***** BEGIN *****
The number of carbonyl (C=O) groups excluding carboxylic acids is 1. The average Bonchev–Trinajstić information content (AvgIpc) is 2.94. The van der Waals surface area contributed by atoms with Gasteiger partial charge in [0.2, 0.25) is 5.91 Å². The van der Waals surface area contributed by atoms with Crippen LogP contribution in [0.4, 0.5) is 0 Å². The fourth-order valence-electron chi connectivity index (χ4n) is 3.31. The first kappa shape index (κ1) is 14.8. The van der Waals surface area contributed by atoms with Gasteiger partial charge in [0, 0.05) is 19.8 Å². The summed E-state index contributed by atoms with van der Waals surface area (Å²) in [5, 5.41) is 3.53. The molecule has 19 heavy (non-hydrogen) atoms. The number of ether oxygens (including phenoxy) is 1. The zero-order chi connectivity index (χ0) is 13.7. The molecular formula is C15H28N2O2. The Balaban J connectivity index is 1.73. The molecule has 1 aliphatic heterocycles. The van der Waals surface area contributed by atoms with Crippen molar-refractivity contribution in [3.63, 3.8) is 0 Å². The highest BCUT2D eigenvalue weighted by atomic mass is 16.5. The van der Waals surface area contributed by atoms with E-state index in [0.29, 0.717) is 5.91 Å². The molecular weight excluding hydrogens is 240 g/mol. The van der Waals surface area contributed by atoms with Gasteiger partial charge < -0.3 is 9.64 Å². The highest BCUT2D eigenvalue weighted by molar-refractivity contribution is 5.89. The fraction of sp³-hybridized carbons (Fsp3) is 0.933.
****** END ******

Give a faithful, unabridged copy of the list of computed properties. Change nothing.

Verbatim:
The number of carbonyl (C=O) groups excluding carboxylic acids is 1. The average Bonchev–Trinajstić information content (AvgIpc) is 2.94. The van der Waals surface area contributed by atoms with Gasteiger partial charge in [0.2, 0.25) is 5.91 Å². The van der Waals surface area contributed by atoms with Crippen LogP contribution in [0.4, 0.5) is 0 Å². The fourth-order valence-electron chi connectivity index (χ4n) is 3.31. The first kappa shape index (κ1) is 14.8. The van der Waals surface area contributed by atoms with Gasteiger partial charge in [0, 0.05) is 19.8 Å². The summed E-state index contributed by atoms with van der Waals surface area (Å²) in [5, 5.41) is 3.53. The molecule has 19 heavy (non-hydrogen) atoms. The number of ether oxygens (including phenoxy) is 1. The zero-order chi connectivity index (χ0) is 13.7. The molecular formula is C15H28N2O2. The Balaban J connectivity index is 1.73. The molecule has 1 aliphatic heterocycles. The van der Waals surface area contributed by atoms with Crippen molar-refractivity contribution in [3.63, 3.8) is 0 Å². The highest BCUT2D eigenvalue weighted by atomic mass is 16.5. The van der Waals surface area contributed by atoms with E-state index in [0.29, 0.717) is 5.91 Å². The molecular weight excluding hydrogens is 240 g/mol. The van der Waals surface area contributed by atoms with Gasteiger partial charge < -0.3 is 9.64 Å². The highest BCUT2D eigenvalue weighted by molar-refractivity contribution is 5.89. The fraction of sp³-hybridized carbons (Fsp3) is 0.933.